Sometimes it’s wonderful to be on your own – just you, your car and the open road.
Don’t get me wrong, I love travelling with my partner and we do it very well together, but just occasionally the need to be a “lonesome” traveller overtakes me and I head for the hills. I pack my bakkie, turn up the music and put my foot down. The open road calls and the routes less travelled beckon.
Loving the lonely road
There’s something thrilling about driving alone along unknown roads and stopping to sleep wherever the fancy takes you. I always feel like a pioneer, trekking slowly through the hinterland and the excitement of what I may find never leaves me.
These days it’s so much easier to be a solo traveller, as accompanied by your laptop and mobile, there’s never any need to feel the lack of company. That’s a concept a lot of folk don’t get – travelling alone means just that, alone, not lonely! And it’s done by choice.
The lure of time out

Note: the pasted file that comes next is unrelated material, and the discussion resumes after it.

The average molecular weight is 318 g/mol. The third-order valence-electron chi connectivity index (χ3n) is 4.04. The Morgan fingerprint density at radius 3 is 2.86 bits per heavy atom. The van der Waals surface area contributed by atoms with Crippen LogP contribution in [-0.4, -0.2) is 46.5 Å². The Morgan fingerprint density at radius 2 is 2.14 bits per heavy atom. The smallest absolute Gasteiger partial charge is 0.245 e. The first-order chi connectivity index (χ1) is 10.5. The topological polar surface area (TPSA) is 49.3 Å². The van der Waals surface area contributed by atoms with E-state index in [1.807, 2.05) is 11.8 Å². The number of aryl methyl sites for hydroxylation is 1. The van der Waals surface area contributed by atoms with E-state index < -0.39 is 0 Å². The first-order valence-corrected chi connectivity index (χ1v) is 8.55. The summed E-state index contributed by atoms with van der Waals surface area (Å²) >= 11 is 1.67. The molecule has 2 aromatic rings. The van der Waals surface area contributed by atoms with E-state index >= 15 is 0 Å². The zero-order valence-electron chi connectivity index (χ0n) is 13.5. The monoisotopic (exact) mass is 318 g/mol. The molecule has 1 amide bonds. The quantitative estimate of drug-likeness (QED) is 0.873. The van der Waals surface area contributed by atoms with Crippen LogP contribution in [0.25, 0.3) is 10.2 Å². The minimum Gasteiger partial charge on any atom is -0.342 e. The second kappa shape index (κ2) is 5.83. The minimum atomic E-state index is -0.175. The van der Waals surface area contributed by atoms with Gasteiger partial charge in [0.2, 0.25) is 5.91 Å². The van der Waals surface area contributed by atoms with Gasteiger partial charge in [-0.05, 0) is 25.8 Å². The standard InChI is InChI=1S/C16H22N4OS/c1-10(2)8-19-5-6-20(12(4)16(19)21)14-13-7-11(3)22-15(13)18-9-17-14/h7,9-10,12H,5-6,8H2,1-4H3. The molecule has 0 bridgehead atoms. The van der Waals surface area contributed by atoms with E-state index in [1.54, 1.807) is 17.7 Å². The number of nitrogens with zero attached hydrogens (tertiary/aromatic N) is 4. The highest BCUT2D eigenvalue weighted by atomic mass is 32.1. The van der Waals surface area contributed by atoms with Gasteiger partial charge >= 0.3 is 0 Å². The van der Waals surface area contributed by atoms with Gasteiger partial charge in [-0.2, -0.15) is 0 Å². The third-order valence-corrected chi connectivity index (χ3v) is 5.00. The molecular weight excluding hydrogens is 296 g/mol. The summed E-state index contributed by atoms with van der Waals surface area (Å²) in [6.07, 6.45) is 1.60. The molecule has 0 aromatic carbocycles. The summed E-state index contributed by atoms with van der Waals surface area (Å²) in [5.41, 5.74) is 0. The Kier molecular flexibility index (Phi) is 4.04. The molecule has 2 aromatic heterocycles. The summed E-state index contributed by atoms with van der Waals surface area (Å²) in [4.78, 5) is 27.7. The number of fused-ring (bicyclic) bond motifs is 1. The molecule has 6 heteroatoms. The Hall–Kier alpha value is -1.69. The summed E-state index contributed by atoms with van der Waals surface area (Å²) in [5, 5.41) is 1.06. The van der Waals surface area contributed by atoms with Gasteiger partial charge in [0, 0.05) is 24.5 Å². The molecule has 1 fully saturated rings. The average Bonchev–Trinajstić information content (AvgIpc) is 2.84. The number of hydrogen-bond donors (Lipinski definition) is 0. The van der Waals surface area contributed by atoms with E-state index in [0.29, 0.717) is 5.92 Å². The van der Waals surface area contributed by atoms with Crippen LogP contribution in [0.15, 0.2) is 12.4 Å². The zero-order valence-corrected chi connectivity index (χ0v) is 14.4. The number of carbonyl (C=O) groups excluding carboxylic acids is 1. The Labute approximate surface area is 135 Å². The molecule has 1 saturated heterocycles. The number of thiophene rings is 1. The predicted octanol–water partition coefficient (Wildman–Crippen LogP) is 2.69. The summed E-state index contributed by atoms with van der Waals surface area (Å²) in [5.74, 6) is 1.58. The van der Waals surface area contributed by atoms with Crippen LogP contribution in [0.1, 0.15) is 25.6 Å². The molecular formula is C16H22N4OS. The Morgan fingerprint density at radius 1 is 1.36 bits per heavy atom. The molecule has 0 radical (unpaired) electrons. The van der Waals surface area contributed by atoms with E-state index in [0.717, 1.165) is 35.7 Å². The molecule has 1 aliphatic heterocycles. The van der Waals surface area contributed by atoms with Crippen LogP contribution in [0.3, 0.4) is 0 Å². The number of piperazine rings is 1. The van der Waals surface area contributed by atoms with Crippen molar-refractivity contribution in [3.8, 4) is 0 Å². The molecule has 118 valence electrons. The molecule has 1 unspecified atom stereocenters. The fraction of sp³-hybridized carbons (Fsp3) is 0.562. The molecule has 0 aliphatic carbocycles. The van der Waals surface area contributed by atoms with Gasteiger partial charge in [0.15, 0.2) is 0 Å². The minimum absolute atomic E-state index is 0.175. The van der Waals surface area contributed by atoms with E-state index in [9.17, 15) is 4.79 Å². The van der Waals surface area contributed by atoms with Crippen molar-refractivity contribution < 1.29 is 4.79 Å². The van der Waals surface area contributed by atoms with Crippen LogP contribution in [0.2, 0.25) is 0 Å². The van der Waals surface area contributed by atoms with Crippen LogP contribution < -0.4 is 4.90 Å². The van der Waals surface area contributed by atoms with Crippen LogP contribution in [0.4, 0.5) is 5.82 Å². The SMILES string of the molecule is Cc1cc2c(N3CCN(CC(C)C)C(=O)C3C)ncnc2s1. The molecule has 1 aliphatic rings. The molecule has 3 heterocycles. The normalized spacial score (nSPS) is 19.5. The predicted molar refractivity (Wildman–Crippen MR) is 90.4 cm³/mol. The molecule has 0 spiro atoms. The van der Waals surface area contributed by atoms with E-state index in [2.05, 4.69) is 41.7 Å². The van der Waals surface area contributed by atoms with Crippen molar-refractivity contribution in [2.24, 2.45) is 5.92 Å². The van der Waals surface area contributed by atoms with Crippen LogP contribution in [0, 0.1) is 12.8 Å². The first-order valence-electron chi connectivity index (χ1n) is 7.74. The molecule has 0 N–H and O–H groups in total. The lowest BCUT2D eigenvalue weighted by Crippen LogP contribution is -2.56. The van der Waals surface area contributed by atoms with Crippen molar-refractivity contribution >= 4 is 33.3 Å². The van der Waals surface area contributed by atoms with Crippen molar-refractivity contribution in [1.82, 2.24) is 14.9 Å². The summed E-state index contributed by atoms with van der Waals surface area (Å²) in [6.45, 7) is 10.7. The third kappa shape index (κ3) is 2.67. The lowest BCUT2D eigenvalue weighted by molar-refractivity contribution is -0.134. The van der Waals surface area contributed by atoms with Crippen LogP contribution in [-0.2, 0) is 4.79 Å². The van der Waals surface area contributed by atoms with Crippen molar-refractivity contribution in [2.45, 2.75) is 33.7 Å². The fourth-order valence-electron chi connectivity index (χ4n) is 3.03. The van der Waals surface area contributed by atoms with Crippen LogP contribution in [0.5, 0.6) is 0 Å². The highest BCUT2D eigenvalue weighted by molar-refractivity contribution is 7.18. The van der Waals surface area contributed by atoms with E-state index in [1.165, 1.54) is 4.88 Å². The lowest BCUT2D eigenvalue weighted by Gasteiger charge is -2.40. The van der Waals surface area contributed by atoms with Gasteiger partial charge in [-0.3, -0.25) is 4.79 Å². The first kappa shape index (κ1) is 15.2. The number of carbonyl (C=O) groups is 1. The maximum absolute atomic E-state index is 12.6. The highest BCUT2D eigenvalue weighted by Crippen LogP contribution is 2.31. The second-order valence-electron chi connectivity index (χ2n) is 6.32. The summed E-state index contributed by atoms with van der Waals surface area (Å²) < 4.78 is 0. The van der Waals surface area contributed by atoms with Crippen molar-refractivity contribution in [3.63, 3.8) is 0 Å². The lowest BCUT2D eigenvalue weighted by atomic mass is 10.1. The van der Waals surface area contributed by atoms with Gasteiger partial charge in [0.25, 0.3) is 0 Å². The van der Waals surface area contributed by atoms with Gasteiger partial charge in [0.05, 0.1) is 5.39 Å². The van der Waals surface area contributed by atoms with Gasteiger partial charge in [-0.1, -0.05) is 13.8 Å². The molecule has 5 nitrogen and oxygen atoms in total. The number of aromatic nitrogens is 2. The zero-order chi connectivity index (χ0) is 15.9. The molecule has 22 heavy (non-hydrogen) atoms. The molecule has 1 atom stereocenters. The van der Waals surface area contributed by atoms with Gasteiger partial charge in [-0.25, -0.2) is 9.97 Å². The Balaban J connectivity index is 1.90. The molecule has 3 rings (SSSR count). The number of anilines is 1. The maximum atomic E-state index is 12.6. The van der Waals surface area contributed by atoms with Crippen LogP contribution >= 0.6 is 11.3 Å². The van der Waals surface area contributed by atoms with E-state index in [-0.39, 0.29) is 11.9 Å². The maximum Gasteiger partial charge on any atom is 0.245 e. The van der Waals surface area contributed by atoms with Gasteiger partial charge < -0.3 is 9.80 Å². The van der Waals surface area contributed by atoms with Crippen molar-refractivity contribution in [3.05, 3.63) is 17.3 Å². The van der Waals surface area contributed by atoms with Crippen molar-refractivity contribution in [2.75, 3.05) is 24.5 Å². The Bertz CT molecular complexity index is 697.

Personally, I love to sit in restaurants and pubs and just observe people, hiding behind a book or feigning interest in my computer and making up stories about them – much easier when on your own and no conversation is required of you!
One of my best solo trips was to stay in a teepee outside Greyton in the Western Cape. With no-one around, it being out of season, I dreamt my days away imagining that I was an American Indian squaw going about her daily life!
Me, myself and I
Travelling as a single person though is often penalised with room rates being ridiculously high in comparison with double occupancy, although there are some places that do make allowances.
Now there’s an idea for a future hedonist-hippy guide – ‘the lonesome traveller’ which can highlight the places that care about the single traveller.
After a few days of exploring the beautiful countryside, re-charging batteries and wallowing selfishly in “me-time” it’s always good to head back to real life and the village I call home. Until the next time the lonesome road beckons.